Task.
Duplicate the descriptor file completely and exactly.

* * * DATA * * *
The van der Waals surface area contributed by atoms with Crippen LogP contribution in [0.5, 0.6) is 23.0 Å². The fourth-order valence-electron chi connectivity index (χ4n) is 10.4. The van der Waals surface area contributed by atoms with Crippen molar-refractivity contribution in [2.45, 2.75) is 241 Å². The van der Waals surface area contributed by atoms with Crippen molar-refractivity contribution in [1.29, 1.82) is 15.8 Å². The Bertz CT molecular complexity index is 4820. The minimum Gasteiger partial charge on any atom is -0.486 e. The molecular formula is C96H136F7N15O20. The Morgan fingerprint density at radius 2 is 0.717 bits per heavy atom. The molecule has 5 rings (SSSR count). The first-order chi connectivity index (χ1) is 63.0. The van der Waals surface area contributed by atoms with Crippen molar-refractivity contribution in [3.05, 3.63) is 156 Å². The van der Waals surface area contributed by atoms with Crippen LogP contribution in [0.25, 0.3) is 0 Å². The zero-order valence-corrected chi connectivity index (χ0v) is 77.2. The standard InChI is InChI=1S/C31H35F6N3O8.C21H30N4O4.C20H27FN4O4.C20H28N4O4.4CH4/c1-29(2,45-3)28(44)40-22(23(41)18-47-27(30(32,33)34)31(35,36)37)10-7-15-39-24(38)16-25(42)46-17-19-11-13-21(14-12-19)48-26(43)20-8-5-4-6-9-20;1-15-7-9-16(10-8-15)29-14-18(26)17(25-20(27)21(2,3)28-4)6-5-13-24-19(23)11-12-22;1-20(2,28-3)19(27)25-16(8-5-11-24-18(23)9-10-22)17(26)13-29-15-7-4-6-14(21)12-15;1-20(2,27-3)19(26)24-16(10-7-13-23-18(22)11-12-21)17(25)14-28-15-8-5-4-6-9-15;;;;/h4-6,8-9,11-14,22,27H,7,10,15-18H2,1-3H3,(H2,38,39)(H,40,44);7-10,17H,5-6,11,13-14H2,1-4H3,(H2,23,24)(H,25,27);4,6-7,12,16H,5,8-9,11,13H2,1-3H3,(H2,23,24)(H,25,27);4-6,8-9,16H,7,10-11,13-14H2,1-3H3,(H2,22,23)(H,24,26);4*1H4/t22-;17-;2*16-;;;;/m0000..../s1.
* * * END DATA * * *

The van der Waals surface area contributed by atoms with Crippen LogP contribution in [0.5, 0.6) is 23.0 Å². The fourth-order valence-electron chi connectivity index (χ4n) is 10.4. The van der Waals surface area contributed by atoms with Crippen molar-refractivity contribution in [2.45, 2.75) is 241 Å². The van der Waals surface area contributed by atoms with Crippen molar-refractivity contribution in [1.29, 1.82) is 15.8 Å². The Bertz CT molecular complexity index is 4820. The minimum Gasteiger partial charge on any atom is -0.486 e. The molecular formula is C96H136F7N15O20. The Morgan fingerprint density at radius 2 is 0.717 bits per heavy atom. The molecule has 5 rings (SSSR count). The first-order chi connectivity index (χ1) is 63.0. The van der Waals surface area contributed by atoms with Crippen molar-refractivity contribution in [3.05, 3.63) is 156 Å². The van der Waals surface area contributed by atoms with Crippen LogP contribution in [0.25, 0.3) is 0 Å². The zero-order valence-corrected chi connectivity index (χ0v) is 77.2. The standard InChI is InChI=1S/C31H35F6N3O8.C21H30N4O4.C20H27FN4O4.C20H28N4O4.4CH4/c1-29(2,45-3)28(44)40-22(23(41)18-47-27(30(32,33)34)31(35,36)37)10-7-15-39-24(38)16-25(42)46-17-19-11-13-21(14-12-19)48-26(43)20-8-5-4-6-9-20;1-15-7-9-16(10-8-15)29-14-18(26)17(25-20(27)21(2,3)28-4)6-5-13-24-19(23)11-12-22;1-20(2,28-3)19(27)25-16(8-5-11-24-18(23)9-10-22)17(26)13-29-15-7-4-6-14(21)12-15;1-20(2,27-3)19(26)24-16(10-7-13-23-18(22)11-12-21)17(25)14-28-15-8-5-4-6-9-15;;;;/h4-6,8-9,11-14,22,27H,7,10,15-18H2,1-3H3,(H2,38,39)(H,40,44);7-10,17H,5-6,11,13-14H2,1-4H3,(H2,23,24)(H,25,27);4,6-7,12,16H,5,8-9,11,13H2,1-3H3,(H2,23,24)(H,25,27);4-6,8-9,16H,7,10-11,13-14H2,1-3H3,(H2,22,23)(H,24,26);4*1H4/t22-;17-;2*16-;;;;/m0000..../s1.